Canon® 70D Fast Start

Lesson 1 of 14

Class Overview

 

Canon® 70D Fast Start

Lesson 1 of 14

Class Overview

 

Lesson Info

Class Overview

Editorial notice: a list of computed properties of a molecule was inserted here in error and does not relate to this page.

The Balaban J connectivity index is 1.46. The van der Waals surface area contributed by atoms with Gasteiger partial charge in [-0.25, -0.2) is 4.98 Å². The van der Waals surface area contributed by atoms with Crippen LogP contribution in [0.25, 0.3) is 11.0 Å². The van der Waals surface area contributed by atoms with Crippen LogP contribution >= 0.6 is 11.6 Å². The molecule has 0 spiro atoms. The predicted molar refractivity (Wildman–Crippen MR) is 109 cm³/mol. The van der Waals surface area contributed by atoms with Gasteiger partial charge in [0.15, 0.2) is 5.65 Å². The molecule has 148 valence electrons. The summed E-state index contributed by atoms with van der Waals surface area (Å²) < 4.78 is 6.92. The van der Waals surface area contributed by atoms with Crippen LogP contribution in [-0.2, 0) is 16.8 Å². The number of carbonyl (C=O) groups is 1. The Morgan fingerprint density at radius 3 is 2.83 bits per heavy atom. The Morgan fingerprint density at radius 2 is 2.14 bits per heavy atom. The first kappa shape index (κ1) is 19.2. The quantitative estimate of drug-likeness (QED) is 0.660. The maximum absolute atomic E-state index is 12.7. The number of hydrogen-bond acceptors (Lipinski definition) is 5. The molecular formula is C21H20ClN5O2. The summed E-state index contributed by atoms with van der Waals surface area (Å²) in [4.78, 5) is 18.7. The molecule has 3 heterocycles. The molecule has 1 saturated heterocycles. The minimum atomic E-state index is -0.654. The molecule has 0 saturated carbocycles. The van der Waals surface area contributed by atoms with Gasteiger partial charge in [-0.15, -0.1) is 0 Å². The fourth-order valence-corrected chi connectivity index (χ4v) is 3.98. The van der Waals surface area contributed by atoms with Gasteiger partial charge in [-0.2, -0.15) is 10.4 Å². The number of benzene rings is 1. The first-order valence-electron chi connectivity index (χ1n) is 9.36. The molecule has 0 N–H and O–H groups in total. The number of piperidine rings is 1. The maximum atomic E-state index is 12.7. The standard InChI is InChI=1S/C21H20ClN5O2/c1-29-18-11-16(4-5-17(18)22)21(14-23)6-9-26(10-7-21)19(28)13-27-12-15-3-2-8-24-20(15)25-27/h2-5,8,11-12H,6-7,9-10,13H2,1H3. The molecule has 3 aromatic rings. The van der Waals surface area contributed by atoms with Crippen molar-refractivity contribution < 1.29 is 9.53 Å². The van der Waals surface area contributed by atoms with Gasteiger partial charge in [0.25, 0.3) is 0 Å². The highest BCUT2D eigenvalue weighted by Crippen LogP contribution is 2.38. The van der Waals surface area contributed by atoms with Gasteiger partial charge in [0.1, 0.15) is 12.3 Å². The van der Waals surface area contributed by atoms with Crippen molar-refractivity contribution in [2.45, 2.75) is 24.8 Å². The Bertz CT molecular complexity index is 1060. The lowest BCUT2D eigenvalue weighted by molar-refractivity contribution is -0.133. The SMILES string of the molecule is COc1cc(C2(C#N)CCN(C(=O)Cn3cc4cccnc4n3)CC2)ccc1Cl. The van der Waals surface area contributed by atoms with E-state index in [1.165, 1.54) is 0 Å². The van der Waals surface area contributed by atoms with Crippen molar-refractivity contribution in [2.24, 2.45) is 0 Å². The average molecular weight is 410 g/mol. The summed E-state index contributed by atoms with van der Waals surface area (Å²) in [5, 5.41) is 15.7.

Welcome everybody welcome to the in class students and our internet viewing audience from around the world welcome to the cannon seventy fast start in this class we're going to be going through all the functions of the camera I'll be explaining what all the buttons when all the dials dio and we're gonna go through the menu systems to set your camera and then I'm going to teach about some of the basic settings that you would want to use for different types of photographic situations and so it's not my intention to review this camera and compare it with other cameras I've assumed that you've already purchased this camera or at least you're going to be using it or maybe you're planning on buying it and so the idea of this class is learning how to use the camera now kind of the perspective that I take on this is I want to try to get the highest quality cleanest basic images out of the camera there's a lot of different kind of games you can play with the camera kind of funny, goofy things a...